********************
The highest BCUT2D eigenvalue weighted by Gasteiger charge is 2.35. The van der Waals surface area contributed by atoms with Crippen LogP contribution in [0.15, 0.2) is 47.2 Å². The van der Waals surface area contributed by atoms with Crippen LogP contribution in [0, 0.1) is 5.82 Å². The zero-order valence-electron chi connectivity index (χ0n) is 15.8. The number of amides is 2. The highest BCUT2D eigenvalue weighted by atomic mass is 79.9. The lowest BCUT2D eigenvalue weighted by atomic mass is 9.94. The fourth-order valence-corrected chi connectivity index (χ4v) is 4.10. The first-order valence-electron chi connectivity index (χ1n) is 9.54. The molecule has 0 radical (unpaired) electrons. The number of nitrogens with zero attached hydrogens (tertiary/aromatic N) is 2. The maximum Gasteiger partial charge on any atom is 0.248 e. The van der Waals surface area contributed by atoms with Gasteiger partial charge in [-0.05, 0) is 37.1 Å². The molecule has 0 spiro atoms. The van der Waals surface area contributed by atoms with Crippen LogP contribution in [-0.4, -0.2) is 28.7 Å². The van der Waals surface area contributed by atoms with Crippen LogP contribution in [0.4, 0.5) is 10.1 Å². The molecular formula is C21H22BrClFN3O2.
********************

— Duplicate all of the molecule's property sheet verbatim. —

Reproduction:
The highest BCUT2D eigenvalue weighted by Gasteiger charge is 2.35. The van der Waals surface area contributed by atoms with Crippen LogP contribution in [0.15, 0.2) is 47.2 Å². The van der Waals surface area contributed by atoms with Crippen LogP contribution in [0, 0.1) is 5.82 Å². The zero-order valence-electron chi connectivity index (χ0n) is 15.8. The number of amides is 2. The highest BCUT2D eigenvalue weighted by atomic mass is 79.9. The lowest BCUT2D eigenvalue weighted by atomic mass is 9.94. The fourth-order valence-corrected chi connectivity index (χ4v) is 4.10. The first-order valence-electron chi connectivity index (χ1n) is 9.54. The molecule has 0 radical (unpaired) electrons. The number of nitrogens with zero attached hydrogens (tertiary/aromatic N) is 2. The maximum Gasteiger partial charge on any atom is 0.248 e. The van der Waals surface area contributed by atoms with Gasteiger partial charge in [-0.05, 0) is 37.1 Å². The molecule has 0 spiro atoms. The van der Waals surface area contributed by atoms with Crippen LogP contribution in [-0.4, -0.2) is 28.7 Å². The van der Waals surface area contributed by atoms with Crippen LogP contribution in [0.4, 0.5) is 10.1 Å². The molecular formula is C21H22BrClFN3O2.